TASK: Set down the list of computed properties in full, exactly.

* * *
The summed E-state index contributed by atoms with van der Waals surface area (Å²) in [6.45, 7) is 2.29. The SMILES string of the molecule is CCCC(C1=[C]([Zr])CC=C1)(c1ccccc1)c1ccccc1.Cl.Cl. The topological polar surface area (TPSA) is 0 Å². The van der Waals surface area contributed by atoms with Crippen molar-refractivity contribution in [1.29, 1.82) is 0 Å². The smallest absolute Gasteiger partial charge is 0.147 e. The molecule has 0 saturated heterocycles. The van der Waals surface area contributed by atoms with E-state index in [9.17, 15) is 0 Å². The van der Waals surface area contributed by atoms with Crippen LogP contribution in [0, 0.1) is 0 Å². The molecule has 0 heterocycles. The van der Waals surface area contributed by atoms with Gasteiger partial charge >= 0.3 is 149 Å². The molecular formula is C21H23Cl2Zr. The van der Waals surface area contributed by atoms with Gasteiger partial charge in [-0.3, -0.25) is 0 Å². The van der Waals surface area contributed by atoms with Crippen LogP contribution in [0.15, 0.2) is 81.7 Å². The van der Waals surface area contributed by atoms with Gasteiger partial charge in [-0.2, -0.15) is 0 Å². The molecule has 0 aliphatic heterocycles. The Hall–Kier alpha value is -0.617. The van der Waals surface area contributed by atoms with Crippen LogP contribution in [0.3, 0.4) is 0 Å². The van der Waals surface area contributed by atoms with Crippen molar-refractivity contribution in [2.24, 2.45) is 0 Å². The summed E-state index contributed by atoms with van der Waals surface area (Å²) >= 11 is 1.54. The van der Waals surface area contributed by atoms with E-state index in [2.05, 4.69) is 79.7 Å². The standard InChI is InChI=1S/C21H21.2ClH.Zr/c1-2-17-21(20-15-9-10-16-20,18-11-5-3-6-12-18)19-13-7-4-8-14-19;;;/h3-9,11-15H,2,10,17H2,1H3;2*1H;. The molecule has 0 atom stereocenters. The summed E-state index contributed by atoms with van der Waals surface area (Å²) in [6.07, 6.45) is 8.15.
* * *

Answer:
The summed E-state index contributed by atoms with van der Waals surface area (Å²) in [6.45, 7) is 2.29. The SMILES string of the molecule is CCCC(C1=[C]([Zr])CC=C1)(c1ccccc1)c1ccccc1.Cl.Cl. The topological polar surface area (TPSA) is 0 Å². The van der Waals surface area contributed by atoms with Crippen molar-refractivity contribution in [1.29, 1.82) is 0 Å². The smallest absolute Gasteiger partial charge is 0.147 e. The molecule has 0 saturated heterocycles. The van der Waals surface area contributed by atoms with E-state index in [9.17, 15) is 0 Å². The van der Waals surface area contributed by atoms with Crippen LogP contribution in [0, 0.1) is 0 Å². The molecule has 0 heterocycles. The van der Waals surface area contributed by atoms with Gasteiger partial charge >= 0.3 is 149 Å². The molecular formula is C21H23Cl2Zr. The van der Waals surface area contributed by atoms with Gasteiger partial charge in [-0.3, -0.25) is 0 Å². The van der Waals surface area contributed by atoms with Crippen LogP contribution in [0.15, 0.2) is 81.7 Å². The van der Waals surface area contributed by atoms with Gasteiger partial charge in [-0.2, -0.15) is 0 Å². The molecule has 0 aliphatic heterocycles. The Hall–Kier alpha value is -0.617. The van der Waals surface area contributed by atoms with Crippen LogP contribution in [0.3, 0.4) is 0 Å². The van der Waals surface area contributed by atoms with Crippen molar-refractivity contribution in [2.24, 2.45) is 0 Å². The summed E-state index contributed by atoms with van der Waals surface area (Å²) >= 11 is 1.54. The van der Waals surface area contributed by atoms with E-state index in [2.05, 4.69) is 79.7 Å². The standard InChI is InChI=1S/C21H21.2ClH.Zr/c1-2-17-21(20-15-9-10-16-20,18-11-5-3-6-12-18)19-13-7-4-8-14-19;;;/h3-9,11-15H,2,10,17H2,1H3;2*1H;. The molecule has 0 atom stereocenters. The summed E-state index contributed by atoms with van der Waals surface area (Å²) in [6.07, 6.45) is 8.15.